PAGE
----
Elizabeth Warren and Scott Brown Debate
Published: Thursday, October 4, 2012
Updated: Thursday, October 4, 2012 21:10
Tuesday’s Massachusetts senate debate started with controversy, as moderator David Gregory of Meet the Press began the night by questioning Democratic challenger Elizabeth Warren’s claim of Native American heritage. “Why claim that you had [Native American] heritage if not to gain any advantage?” Gregory asked Warren. Warren had listed herself as part Native American while teaching at Harvard Law School, and since the last debate on Sept. 21, her opponent, Republican Senator Scott Brown, has run two attack ads that use Warren’s Native American ethnicity to attack her credibility.
“I never used [my heritage] to apply to college, to apply to law school, I derived no benefit from it,” rebuffed Warren.
Brown, however, insisted that “she self-reported, she changed her nationality.” Warren has said on multiple occasions that her claim of Native American heritage is based on what her mother repeatedly told her about her ethnic background. Nearly 20 minutes of the one hour debate was devoted to Gregory’s questions about Warren’s ethnicity.
The second question from Gregory was directed at Brown’s claim from last July that every day, he was in “secret meetings with kings and queens.” Brown dodged the question by talking instead about his responsibilities as senator.
Brown painted himself as a bipartisan independent candidate, never once identifying himself as the Republican nominee. “I vote with the Republican Party about half the time and the Democrats half the time, and I’m not owned by anyone,” said Brown. “I’m the least partisan member of Congress. I want to read the bills and vote based on what it says; a lot of people don’t read the bills.”
He distanced himself from Republican presidential candidate Mitt Romney when asked by Gregory, saying, “He’s out campaigning and I’m here in Massachusetts.”
Brown also refused to endorse Senator Mitch McConnell (R-Kentucky) to continue as Senate minority leader. “He has a lot to do to earn my vote,” said Brown.
Warren stuck mostly to talking points from her stump speech throughout the night, attacking Brown for voting against bills that would “bring jobs to Massachusetts.”
“Senator Brown voted in lockstep with the Republicans against three jobs bills,” said Warren. “Just to put icing on the cake, he voted against unemployment insurance extension 16 times.”
Gregory then asked Warren to name a Republican she would be willing to work with if elected.
“Well [Senator] Dick, Richard, Lugar springs to mind,” she began, when Gregory cut her off to point out that Lugar (R-Indiana) would not be serving in the 113th Congress, having lost his primary to a Tea Party challenger. Warren was unable to name another Republican she would be willing to work with, but she cited her experience in setting up the Consumer Protection Bureau as an example of working across the aisle.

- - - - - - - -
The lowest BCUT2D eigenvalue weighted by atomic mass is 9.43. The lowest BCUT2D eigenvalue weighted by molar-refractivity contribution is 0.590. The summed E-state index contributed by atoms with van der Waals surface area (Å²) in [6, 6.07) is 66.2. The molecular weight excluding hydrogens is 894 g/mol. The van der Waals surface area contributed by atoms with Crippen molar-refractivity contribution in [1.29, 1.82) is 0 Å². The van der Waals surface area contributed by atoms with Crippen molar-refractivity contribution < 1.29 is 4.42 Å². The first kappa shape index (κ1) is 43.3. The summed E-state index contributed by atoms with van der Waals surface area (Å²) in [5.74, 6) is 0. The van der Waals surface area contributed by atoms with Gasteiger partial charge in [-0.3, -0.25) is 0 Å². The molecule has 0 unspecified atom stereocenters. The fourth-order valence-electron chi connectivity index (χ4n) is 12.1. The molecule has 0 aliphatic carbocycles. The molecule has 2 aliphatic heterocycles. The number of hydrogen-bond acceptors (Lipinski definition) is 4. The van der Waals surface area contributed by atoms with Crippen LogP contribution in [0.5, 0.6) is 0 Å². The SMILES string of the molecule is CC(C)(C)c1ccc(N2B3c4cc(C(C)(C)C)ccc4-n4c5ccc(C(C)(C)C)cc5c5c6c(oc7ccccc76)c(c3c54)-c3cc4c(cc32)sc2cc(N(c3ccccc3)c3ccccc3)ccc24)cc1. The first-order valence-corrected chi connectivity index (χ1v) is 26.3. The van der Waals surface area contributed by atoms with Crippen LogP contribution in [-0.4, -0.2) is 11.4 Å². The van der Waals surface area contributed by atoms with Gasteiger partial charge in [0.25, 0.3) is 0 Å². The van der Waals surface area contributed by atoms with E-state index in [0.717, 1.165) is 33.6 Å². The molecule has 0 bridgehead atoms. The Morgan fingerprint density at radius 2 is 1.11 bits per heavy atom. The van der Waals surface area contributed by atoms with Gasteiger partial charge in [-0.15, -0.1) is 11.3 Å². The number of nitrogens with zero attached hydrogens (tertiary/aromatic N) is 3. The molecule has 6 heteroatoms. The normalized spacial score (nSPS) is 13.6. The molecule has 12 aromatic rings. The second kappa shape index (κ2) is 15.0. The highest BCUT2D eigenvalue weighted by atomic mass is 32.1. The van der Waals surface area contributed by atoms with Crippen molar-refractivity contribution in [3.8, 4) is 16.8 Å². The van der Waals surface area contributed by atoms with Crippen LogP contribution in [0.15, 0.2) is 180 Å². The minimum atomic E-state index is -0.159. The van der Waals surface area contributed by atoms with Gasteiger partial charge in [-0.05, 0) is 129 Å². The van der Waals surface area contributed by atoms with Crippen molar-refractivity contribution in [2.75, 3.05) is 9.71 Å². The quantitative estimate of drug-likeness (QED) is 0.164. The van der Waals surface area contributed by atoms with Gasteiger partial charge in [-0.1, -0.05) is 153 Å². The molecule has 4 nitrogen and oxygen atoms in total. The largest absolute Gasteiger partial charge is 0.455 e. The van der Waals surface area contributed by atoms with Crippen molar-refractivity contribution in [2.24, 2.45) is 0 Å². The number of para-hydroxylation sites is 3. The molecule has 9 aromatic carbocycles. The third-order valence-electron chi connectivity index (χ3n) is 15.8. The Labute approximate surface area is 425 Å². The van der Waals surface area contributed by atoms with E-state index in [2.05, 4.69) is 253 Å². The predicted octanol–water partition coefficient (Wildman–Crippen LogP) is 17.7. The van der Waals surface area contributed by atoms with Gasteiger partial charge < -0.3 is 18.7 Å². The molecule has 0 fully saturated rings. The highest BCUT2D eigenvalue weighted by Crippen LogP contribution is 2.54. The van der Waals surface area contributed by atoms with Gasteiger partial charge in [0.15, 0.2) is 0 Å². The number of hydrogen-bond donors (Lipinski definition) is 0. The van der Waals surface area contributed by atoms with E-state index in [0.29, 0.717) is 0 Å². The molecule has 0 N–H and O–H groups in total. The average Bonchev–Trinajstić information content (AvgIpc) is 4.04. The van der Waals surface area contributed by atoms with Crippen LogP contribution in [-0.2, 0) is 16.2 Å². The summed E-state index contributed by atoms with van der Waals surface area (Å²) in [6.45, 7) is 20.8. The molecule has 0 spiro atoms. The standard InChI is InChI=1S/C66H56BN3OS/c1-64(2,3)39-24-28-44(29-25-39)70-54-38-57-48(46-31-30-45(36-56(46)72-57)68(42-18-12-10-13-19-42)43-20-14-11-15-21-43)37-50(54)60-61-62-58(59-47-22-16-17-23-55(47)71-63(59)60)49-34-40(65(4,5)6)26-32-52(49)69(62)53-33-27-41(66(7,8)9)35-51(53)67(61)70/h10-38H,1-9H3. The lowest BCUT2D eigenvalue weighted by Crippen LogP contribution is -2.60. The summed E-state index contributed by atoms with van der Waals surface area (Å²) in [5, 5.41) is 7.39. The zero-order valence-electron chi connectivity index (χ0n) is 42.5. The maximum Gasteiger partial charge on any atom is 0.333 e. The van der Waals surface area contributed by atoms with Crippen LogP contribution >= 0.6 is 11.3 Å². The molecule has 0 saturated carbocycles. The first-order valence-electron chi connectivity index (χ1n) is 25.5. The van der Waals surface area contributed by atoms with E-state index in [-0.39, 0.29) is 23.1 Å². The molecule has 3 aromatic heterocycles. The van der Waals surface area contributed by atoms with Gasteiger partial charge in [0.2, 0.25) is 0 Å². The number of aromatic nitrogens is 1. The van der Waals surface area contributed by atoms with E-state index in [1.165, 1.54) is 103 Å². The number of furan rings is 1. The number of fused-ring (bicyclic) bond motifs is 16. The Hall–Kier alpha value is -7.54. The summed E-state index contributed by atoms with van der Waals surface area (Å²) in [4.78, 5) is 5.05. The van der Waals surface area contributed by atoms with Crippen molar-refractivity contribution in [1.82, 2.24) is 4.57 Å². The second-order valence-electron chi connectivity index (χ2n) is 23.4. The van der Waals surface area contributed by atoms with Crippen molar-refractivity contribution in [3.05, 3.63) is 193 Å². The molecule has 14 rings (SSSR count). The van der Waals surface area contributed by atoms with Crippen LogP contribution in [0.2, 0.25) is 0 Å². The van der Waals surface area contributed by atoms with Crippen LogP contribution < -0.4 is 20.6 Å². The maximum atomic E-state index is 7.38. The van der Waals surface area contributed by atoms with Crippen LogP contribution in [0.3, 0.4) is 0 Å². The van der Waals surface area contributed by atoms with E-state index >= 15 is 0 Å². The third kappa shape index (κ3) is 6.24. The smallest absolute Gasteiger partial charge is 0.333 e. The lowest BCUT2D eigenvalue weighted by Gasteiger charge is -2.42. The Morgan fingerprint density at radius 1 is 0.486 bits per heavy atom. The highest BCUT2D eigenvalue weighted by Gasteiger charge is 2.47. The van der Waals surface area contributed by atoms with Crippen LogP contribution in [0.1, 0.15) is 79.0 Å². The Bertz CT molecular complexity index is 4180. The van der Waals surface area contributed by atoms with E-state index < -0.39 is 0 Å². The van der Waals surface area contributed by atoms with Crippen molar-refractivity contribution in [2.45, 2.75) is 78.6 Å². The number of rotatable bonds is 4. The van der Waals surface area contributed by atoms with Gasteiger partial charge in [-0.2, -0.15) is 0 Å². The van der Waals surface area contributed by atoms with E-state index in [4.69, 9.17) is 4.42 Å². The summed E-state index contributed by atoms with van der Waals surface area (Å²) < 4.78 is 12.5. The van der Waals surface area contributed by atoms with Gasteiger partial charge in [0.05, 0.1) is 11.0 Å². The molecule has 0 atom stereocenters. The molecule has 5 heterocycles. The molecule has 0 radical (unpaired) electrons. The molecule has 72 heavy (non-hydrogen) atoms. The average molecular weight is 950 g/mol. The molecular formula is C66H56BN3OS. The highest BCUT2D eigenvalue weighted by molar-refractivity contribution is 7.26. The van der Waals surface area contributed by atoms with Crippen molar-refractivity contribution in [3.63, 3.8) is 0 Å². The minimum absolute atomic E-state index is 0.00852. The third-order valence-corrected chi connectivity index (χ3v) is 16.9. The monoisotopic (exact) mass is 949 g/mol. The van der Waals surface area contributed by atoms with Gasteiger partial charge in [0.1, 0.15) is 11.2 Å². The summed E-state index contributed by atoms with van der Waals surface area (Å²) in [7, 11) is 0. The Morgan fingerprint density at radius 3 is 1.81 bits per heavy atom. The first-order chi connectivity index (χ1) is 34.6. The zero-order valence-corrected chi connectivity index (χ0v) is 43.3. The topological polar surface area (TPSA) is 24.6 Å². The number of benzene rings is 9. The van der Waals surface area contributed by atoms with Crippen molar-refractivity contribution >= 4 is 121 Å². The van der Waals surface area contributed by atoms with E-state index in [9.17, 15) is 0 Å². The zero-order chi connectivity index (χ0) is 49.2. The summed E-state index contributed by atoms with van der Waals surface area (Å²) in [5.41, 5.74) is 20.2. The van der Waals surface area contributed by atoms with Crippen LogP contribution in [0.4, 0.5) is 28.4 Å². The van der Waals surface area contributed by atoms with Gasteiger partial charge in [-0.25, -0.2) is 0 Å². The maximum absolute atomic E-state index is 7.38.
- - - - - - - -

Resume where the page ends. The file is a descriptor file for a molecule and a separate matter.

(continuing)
Brown tried to capitalize on Warren’s misstep, saying that he would happily work with other “bipartisan” Republicans, but he repeated Senator Lugar as an example and added Senator Olympia Snowe (R-Maine), who will also not be a member of Congress in January, having announced her retirement last year.
The debate was repeatedly interrupted by clapping, booing and cheering throughout the night. At one point, Brown interrupted Warren to snap, “I’m not in your classroom,” as part of his reoccurring attempt to cast Warren as an elite liberal – he also persistently referred to her as “professor” throughout the debate. Warren said that the title didn’t bother her, saying, “I worked hard to become [a professor].”
Gregory gave both candidates limited time on questions about tax code, the war in Afghanistan and immigration, issues on which the candidates differ drastically. He did ask each to name their favorite Supreme Court justice, to which Brown answered, “Scalia.” Anontin Scalia is widely seen as the most conservative of the justices. Warren answered “Kagan,” the most recent associate justice, who Brown voted against confirming.
The unsuccessful campaign of Attorney General Martha Coakley is still dogging Warren, with Gregory asking her why Massachusetts had never elected a woman to the Senate or the governorship – “I’m trying to do something about that” – and about whether Red Sox Coach Bobby Valentine should be given another year with the team. In 2010, Coakley alienated voters by disparaging the idea of campaigning at Fenway Park.
The final exchange of the night was characteristic of the tone of the race. Gregory asked each candidate to say one nice thing about the other. Warren went first, saying, “Senator Brown has a lovely family” while Brown used the moment to say that Warren was an excellent professor. “From students she’s had, they all say she’s a great teacher … and I’m going to do everything in my power to make sure she stays a teacher.”
The final senatorial debate is Oct. 10 in Springfield, Mass.